Project description:Hepatitis E virus (HEV) is a zoonotic pathogen, responsible for numerous cases of infection in humans. Transmission occurs through the orofecal route, and ingestion of contaminated foods represents an important risk factor for final consumer's health. Wild animal species, in particular wild boar (<i>Sus scrofa</i>), are the main virus reservoirs; liver is the target organ, from which, through the hematic diffusion, HEV reaches different tissues and organs, as muscular one. The hygienic-sanitary critical issues connected with game meat food chain in general, and particularly wild boar, with special regards to any geographical area where this animal species can be directly in contact with humans, domestic ones (<i>i.e</i>., domestic pig), and other wild reservoirs (<i>i.e.</i>, wild ruminants), finds favorable environmental conditions, have induced us to conduce the present scientific investigation. During the hunting season 2019/2020, a total of 156 wild boar livers were collected from provided plucks at slaughterhouse in Ascoli Piceno. Nested RT-PCR was used for the viral RNA detection. Results demonstrated a positivity of 5.12% (8/156), and the circulation in the screened area of genotype 3 subtype c, which is frequently identified in Central Italy. HEV sanitary relevance and the emerging role of any food chains in its transmission impose further detailed studies. The molecular screening of hunted wild boars' livers can provide important information about virus's circulation in wild animal populations in a specific area.
Project description:Corsica is the main French island in the Mediterranean Sea and has high levels of human and animal population movement. Among the local animal species, the wild boar is highly prevalent in the Corsican landscape and in the island's traditions. Wild boars are the most commonly hunted animals on this island, and can be responsible for the transmission and circulation of pathogens and their vectors. In this study, wild boar samples and ticks were collected in 17 municipalities near wetlands on the Corsican coast. A total of 158 hunted wild boars were sampled (523 samples). Of these samples, 113 were ticks: 96.4% were <i>Dermacentor marginatus</i>, and the remainder were <i>Hyalomma marginatum</i>, <i>Hyalomma scupense</i> and <i>Rhipicephalus sanguineus</i> s.l. Of the wild boar samples, only three blood samples were found to be positive for <i>Babesia</i> spp. Of the tick samples, 90 were found to be positive for tick-borne pathogens (rickettsial species). These results confirm the importance of the wild boar as a host for ticks carrying diseases such as rickettsiosis near wetlands and recreational sites. Our findings also show that the wild boar is a potential carrier of babesiosis in Corsica, a pathogen detected for the first time in wild boars on the island.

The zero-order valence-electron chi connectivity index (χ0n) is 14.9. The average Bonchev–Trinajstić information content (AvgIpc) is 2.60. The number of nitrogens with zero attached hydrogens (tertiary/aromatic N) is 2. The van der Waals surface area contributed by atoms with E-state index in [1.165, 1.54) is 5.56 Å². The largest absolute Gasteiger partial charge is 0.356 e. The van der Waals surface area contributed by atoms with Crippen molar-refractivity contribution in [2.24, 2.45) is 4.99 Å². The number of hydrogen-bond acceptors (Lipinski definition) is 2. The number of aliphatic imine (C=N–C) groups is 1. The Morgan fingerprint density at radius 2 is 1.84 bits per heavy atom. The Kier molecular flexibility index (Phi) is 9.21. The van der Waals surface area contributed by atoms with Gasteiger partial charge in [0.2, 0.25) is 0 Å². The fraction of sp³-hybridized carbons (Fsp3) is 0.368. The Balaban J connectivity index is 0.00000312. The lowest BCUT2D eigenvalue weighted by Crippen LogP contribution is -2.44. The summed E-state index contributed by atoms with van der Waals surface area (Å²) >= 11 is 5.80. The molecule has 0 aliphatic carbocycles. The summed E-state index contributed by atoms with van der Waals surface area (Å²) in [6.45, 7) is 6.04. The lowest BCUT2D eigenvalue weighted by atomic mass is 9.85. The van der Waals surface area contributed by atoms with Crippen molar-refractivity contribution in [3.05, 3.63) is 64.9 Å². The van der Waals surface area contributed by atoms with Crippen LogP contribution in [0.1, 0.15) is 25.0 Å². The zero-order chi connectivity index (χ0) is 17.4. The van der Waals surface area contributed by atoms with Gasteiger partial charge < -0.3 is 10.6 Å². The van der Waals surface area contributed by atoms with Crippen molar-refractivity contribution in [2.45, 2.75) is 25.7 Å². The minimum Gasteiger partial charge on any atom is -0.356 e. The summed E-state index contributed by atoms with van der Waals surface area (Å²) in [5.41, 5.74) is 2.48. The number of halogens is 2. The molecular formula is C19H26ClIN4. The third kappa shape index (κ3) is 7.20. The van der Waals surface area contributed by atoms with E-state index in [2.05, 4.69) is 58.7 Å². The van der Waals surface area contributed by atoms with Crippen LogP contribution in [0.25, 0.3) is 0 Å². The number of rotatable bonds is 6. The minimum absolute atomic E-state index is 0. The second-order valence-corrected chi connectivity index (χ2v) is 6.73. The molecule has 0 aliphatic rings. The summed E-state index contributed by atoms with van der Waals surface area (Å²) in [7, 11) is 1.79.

Project description:The importance of wild boar lies in its role as a bioindicator for the control of numerous zoonotic and non-zoonotic diseases, including antibiotic resistance. Mannitol Salt Agar (MSA) is a selective medium used for isolation, enumeration, and differentiation of pathogenic staphylococci. Other genera such as <i>Enterococcus</i> spp. are also salt tolerant and able to grow on MSA. The present study focused on the identification, by matrix assisted laser desorption/ionization-time of flight mass spectrometry (MALDI-TOF-MS), of bacteria grown on MSA isolated from the nasal cavities of 50 healthy wild boars hunted in Campania Region (southern Italy) in the year 2019. In addition, the antimicrobial resistance phenotype of the isolated strains was determined by disk diffusion method. Among genus <i>Staphylococcus</i>, coagulase-negative <i>Staphylococcus</i> (CoNS) were the most common isolated species, with <i>Staphylococcus xylosus</i> as the most prevalent species (33.3%). Furthermore, <i>Enterococcus</i> spp. strains were isolated, and <i>Enterococcus faecalis</i> was the species showing the highest frequency of isolation (93.8%). For staphylococci, high levels of resistance to oxacillin (93.3%) were recorded. Differently, they exhibited low frequencies of resistance to tested non-β-lactams antibiotics. Among enterococci, the highest resistances were observed for penicillin (93.7%), followed by ampicillin (75%), and ciprofloxacin (68.7%). Interestingly, 43.7% of the isolated strains were vancomycin-resistant. In conclusion, this study reports the phenotypic antibiotic resistance profiles of <i>Staphylococcus</i> spp. and <i>Enterococcus</i> spp. strains isolated from nasal cavities of wild boars hunted in Campania Region, highlighting that these wild animals are carriers of antibiotic resistant bacteria.
Project description:The trematode Alaria alata is a cosmopolite parasite found in red foxes (Vulpes vulpes), the main definitive host in Europe. In contrast only few data are reported in wild boars (Sus scrofa), a paratenic host. The aim of this paper is to describe the importance and distribution of Alaria alata mesocercariae in wild boars, information is given by findings of these larvae during Trichinella mandatory meat inspection on wild boars' carcasses aimed for human consumption. More than a hundred cases of mesocercariae positive animals are found every year in the East of France. First investigations on the parasite's resistance to deep-freezing in meat are presented in this work.